16. I'm just writing this as a general fun topic to enumerate all the facets of this gem, each person inputting whatever comes to mind. I do know there are defined stages of hacking and a more or less defined tool set, this isn't so much about that as it is about the philosophy of the whole matter. That is, how you approach the problem? I hope this would be more for a beginner to just come into this thread and read and get an idea of what to expect on their own journey. Nothing really fancy. I don't know what category I fall into anymore, I always consider myself a problem solver more than anything. And the most recent problem I had to solve was uninstalling an AV locked with password protection but unable to authenticate home and riddled with errors (missing folder structures, non-standard install paths, corrupted files). I did it...and that got me to thinking well what kind of hackers are there? Because it seems HAK5 seems to specialize mostly in the network CnC side of things, can you recon an environment and take control of a machine. That seems to be where most of the posts focus. And to be honest, I'd love to get more into that but have very little time involved in that. I find myself more often "reverse engineering" systems. Not even code, for instance in the above scenario I thought about using a debugger to examine the code of the program but in the end figured that was too involved for the task at hand. It was much easier to just follow the errors and rebuild the damaged product that way. I suppose there are the hackers which do reverse engineer code, I've only just started getting into debugging, but as I mentioned above, it seems debugging often is a little too overkill for reverse engineering a system. Systems often have warnings and errors and logs to tell you what's going on and you can determine a lot from fiddling or breaking those. So far that would seem there are two main branches: Network and Systems, and Coding which leads to the actual exploits. And tools like Metasploit to give a networker the leverage needed to exploit a system. So maybe instead of those categories, instead, there are two types of Hackers. The methodical, and the problem solver. They aren't mutually exclusive. Rather it's just the approach you may take, I can see a methodical person excelling at using the tool sets in Kali, have a system in place, going through check lists. But then there's always the problem solver which is the end goal anyway (whether the problem be a business related task, personal achievements, etc.) and that one just works on the solution like water flows down hill, going where the path takes and using the tools that come to mind for each situation. I often find myself with no method, but intuitively seeking out a solution, adding tools as necessary on the fly, and sometimes creating my own tools when needed. Like a program writes a function when needing a task completed.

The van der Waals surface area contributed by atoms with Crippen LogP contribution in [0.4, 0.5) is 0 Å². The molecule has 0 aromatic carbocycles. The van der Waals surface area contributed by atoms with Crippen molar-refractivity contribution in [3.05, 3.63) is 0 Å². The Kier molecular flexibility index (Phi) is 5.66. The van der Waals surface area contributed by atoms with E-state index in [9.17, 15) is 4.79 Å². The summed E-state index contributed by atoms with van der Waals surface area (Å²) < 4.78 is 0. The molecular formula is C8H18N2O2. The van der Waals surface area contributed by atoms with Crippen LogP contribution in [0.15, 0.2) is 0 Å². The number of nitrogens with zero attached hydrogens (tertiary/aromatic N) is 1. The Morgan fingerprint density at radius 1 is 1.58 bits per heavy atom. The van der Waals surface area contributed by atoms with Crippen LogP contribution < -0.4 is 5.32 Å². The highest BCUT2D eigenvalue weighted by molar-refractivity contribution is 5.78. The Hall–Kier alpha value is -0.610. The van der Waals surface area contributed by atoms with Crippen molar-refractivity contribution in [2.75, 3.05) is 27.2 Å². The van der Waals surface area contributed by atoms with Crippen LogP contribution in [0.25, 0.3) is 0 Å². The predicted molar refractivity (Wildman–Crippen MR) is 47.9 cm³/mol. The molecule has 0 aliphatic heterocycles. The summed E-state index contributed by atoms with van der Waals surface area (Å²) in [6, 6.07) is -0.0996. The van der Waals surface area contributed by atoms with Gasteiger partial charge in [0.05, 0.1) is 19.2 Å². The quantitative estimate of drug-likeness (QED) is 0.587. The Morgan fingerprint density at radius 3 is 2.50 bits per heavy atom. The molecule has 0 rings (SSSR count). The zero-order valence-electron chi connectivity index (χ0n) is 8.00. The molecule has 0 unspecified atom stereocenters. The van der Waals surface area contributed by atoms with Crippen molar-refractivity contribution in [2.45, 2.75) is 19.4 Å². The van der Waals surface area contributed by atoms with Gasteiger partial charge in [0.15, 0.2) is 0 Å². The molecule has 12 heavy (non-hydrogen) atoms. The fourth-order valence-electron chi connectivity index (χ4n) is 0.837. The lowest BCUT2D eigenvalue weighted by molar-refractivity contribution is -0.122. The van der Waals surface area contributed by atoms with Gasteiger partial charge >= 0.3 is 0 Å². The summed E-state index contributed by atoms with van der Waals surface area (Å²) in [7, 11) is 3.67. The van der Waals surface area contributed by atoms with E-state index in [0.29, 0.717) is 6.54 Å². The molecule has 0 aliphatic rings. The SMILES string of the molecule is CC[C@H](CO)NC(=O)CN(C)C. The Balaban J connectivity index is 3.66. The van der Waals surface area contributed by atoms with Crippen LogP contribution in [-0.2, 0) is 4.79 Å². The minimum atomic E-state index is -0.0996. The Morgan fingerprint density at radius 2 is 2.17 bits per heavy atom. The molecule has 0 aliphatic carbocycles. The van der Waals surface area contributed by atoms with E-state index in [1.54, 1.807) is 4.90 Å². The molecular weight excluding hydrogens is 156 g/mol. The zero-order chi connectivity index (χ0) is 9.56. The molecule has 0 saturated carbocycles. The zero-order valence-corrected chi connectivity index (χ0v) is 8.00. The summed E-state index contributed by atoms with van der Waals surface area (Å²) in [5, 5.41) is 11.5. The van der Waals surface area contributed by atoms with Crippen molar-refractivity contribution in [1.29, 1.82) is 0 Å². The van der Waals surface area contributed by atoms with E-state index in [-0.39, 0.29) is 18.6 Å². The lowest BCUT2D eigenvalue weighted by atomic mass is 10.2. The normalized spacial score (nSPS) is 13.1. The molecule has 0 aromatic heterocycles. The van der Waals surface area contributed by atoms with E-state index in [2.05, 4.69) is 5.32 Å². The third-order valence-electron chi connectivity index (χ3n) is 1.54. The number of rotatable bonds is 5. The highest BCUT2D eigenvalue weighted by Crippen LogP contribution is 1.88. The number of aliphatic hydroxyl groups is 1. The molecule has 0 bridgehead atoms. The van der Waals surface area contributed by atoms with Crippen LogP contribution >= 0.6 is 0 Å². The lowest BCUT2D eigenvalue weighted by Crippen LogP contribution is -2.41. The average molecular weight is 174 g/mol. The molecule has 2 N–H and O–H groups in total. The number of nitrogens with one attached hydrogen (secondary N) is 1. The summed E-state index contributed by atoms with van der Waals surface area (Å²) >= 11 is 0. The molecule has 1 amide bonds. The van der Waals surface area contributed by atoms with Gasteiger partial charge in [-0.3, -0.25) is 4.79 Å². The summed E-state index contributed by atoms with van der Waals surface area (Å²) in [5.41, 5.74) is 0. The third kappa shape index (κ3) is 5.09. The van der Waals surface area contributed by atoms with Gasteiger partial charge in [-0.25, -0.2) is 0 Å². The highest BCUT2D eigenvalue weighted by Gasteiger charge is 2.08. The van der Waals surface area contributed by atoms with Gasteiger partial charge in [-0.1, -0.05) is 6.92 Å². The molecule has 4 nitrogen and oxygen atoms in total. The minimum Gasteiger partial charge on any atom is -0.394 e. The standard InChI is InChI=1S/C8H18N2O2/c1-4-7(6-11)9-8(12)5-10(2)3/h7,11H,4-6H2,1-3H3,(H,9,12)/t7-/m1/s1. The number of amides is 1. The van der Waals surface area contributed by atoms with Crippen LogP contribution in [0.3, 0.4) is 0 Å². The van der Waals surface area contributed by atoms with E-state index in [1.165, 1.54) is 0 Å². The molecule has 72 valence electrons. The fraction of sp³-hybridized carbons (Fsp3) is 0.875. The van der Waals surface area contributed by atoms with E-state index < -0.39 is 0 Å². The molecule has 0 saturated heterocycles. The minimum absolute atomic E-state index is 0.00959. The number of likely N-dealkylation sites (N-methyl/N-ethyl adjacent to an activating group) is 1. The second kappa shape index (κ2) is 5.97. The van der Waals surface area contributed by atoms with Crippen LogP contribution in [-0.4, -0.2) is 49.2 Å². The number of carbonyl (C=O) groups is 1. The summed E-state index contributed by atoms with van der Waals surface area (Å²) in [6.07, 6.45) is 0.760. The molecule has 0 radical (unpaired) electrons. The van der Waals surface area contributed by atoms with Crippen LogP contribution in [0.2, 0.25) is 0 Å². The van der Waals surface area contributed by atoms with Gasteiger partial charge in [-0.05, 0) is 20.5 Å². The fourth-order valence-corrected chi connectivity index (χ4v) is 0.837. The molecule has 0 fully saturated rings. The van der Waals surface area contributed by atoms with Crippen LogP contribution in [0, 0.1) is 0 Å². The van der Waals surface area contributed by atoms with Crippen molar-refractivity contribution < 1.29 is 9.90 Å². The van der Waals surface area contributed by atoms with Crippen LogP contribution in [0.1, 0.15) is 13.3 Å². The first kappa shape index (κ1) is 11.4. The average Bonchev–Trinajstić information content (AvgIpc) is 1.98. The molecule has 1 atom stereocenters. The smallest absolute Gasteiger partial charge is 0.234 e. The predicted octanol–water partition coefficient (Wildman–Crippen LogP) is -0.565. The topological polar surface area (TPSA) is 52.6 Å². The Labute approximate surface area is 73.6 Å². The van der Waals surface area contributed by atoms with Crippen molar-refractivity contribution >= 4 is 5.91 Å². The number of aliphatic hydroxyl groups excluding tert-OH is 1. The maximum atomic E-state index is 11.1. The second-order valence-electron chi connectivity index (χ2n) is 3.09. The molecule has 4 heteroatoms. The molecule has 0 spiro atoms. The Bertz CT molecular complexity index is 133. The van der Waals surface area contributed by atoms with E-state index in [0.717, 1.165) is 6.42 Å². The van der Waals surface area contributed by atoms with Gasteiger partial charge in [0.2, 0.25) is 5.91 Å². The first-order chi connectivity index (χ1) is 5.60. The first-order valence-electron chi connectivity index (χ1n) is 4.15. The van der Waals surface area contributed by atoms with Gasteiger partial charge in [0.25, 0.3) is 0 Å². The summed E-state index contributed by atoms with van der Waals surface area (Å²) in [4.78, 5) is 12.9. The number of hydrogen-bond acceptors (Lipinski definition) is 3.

17. Or Mad-Eye Moody as being impersonated by Bartley Crouch Jr. "You have a wand".
  18. I don't know if I made a thread about this before, but this has always been a pet peeve of mine that I've never tested or built but kinda wish soooooommmmeonnneee else would (long lazy sigh). We all ought to know that Force Microscopy can be used to examine a disk at its atomic scale and basically rebuild data that has been overwritten. Therefore there's some debate as to how many "passes" are enough, and to whether or not degaussing is sufficient. And you can buy degaussers for such a purpose. I believe the evidence suggests degaussing is sufficient but we CAN GO FURTHER! I give to you the Induction Heater! https://youtu.be/VydPQuLyEns Behold! Aluminum being melted in about 1 minute. Imagine the FBI raiding your apt and you flip the switch and that puppy already installed around your external drives (or whatever set-up) turns on and just melts your harddrive. The first nano-second is going to blast the harddrive in a powerful alternating magnetic field anyway, but just to be sure. Ya know...melted slag in 1 minute tops. Hillary Clinton's Bleach Bit theoretically has nothing on this. In all seriousness though, induction heaters are easy to build, easier to buy, run on about 3kw, and will degauss AND physically destroy your harddrives at the same time. Not sure what its effect would be on a SSD other than that it would most certainly melt those too (if they are using any kind of metallic case). Induction heaters work on any metal as far as I am aware, magnetic properties of metals come from the ability to align all the magnetic fields in that metal, which non-magnetic metals are resistant to but are not themselves "without" magnetism. Induction heaters simply oscillate between polarities so that these fields are constantly shifting creating friction and thus heat. So would work on any substance that responds to magnetism, not just magnetic materials.